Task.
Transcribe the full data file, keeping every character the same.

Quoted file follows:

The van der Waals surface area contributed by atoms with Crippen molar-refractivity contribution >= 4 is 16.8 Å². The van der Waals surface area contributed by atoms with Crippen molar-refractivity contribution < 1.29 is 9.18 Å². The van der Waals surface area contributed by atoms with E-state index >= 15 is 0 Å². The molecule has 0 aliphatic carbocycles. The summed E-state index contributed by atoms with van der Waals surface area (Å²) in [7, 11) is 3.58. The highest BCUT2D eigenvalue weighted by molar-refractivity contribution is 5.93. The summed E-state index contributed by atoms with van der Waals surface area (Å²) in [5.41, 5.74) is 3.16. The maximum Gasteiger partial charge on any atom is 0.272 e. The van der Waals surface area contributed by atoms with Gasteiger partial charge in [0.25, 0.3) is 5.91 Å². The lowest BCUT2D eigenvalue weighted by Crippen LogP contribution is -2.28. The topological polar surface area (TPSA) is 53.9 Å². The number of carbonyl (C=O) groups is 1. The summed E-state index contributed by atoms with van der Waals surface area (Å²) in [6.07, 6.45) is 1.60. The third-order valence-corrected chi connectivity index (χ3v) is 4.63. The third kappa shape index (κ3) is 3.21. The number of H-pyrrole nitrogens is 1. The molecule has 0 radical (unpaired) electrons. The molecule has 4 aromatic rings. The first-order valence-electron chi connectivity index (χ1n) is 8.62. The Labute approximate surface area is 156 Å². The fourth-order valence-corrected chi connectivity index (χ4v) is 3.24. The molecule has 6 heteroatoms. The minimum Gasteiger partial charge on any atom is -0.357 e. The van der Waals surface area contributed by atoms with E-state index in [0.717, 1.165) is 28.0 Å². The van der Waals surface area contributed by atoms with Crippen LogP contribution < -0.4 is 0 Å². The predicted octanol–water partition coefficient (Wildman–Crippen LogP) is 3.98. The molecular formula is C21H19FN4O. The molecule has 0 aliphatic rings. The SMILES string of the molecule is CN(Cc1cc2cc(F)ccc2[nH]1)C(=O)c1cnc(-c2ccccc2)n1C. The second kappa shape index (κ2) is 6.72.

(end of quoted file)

The van der Waals surface area contributed by atoms with Crippen molar-refractivity contribution >= 4 is 16.8 Å². The van der Waals surface area contributed by atoms with Crippen molar-refractivity contribution < 1.29 is 9.18 Å². The van der Waals surface area contributed by atoms with E-state index >= 15 is 0 Å². The molecule has 0 aliphatic carbocycles. The summed E-state index contributed by atoms with van der Waals surface area (Å²) in [7, 11) is 3.58. The highest BCUT2D eigenvalue weighted by molar-refractivity contribution is 5.93. The summed E-state index contributed by atoms with van der Waals surface area (Å²) in [5.41, 5.74) is 3.16. The maximum Gasteiger partial charge on any atom is 0.272 e. The van der Waals surface area contributed by atoms with Gasteiger partial charge in [0.25, 0.3) is 5.91 Å². The lowest BCUT2D eigenvalue weighted by Crippen LogP contribution is -2.28. The topological polar surface area (TPSA) is 53.9 Å². The number of carbonyl (C=O) groups is 1. The summed E-state index contributed by atoms with van der Waals surface area (Å²) in [6.07, 6.45) is 1.60. The third-order valence-corrected chi connectivity index (χ3v) is 4.63. The third kappa shape index (κ3) is 3.21. The number of H-pyrrole nitrogens is 1. The molecule has 0 radical (unpaired) electrons. The molecule has 4 aromatic rings. The first-order valence-electron chi connectivity index (χ1n) is 8.62. The Labute approximate surface area is 156 Å². The fourth-order valence-corrected chi connectivity index (χ4v) is 3.24. The molecule has 6 heteroatoms. The minimum Gasteiger partial charge on any atom is -0.357 e. The van der Waals surface area contributed by atoms with E-state index in [0.717, 1.165) is 28.0 Å². The van der Waals surface area contributed by atoms with Crippen LogP contribution < -0.4 is 0 Å². The predicted octanol–water partition coefficient (Wildman–Crippen LogP) is 3.98. The molecular formula is C21H19FN4O. The molecule has 0 aliphatic rings. The SMILES string of the molecule is CN(Cc1cc2cc(F)ccc2[nH]1)C(=O)c1cnc(-c2ccccc2)n1C. The second kappa shape index (κ2) is 6.72.